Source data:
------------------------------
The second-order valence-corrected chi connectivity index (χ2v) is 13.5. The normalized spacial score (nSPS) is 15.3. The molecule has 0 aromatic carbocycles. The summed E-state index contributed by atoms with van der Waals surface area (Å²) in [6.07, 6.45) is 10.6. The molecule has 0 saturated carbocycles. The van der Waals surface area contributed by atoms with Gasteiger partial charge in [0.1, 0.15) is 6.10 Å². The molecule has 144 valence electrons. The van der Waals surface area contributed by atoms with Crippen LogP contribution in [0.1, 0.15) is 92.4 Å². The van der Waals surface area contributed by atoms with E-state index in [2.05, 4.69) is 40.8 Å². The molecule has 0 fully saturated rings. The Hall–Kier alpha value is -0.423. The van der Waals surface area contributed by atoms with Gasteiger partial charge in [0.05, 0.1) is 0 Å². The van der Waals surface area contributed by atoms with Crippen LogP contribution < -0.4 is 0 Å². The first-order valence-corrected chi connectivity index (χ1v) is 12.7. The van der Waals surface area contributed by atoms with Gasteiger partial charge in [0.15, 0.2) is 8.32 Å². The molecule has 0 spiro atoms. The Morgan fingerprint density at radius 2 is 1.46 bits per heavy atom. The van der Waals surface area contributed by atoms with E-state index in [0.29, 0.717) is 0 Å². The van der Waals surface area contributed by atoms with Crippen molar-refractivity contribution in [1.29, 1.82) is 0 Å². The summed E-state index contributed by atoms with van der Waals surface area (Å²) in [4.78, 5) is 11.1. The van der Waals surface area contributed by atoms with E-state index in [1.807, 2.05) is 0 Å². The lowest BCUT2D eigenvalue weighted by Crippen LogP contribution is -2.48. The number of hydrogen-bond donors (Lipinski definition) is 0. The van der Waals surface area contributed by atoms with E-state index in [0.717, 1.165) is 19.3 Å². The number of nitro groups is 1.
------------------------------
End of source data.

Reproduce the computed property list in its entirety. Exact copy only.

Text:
The second-order valence-corrected chi connectivity index (χ2v) is 13.5. The normalized spacial score (nSPS) is 15.3. The molecule has 0 aromatic carbocycles. The summed E-state index contributed by atoms with van der Waals surface area (Å²) in [6.07, 6.45) is 10.6. The molecule has 0 saturated carbocycles. The van der Waals surface area contributed by atoms with Gasteiger partial charge in [0.1, 0.15) is 6.10 Å². The molecule has 144 valence electrons. The van der Waals surface area contributed by atoms with Crippen LogP contribution in [0.1, 0.15) is 92.4 Å². The van der Waals surface area contributed by atoms with E-state index in [2.05, 4.69) is 40.8 Å². The molecule has 0 fully saturated rings. The Hall–Kier alpha value is -0.423. The van der Waals surface area contributed by atoms with Gasteiger partial charge in [0.05, 0.1) is 0 Å². The van der Waals surface area contributed by atoms with Crippen LogP contribution < -0.4 is 0 Å². The first-order valence-corrected chi connectivity index (χ1v) is 12.7. The van der Waals surface area contributed by atoms with Gasteiger partial charge in [0.15, 0.2) is 8.32 Å². The molecule has 0 spiro atoms. The Morgan fingerprint density at radius 2 is 1.46 bits per heavy atom. The van der Waals surface area contributed by atoms with E-state index in [0.29, 0.717) is 0 Å². The van der Waals surface area contributed by atoms with Crippen molar-refractivity contribution in [1.29, 1.82) is 0 Å². The summed E-state index contributed by atoms with van der Waals surface area (Å²) in [4.78, 5) is 11.1. The van der Waals surface area contributed by atoms with E-state index in [1.807, 2.05) is 0 Å². The lowest BCUT2D eigenvalue weighted by Crippen LogP contribution is -2.48. The number of hydrogen-bond donors (Lipinski definition) is 0. The van der Waals surface area contributed by atoms with E-state index in [0.717, 1.165) is 19.3 Å². The number of nitro groups is 1.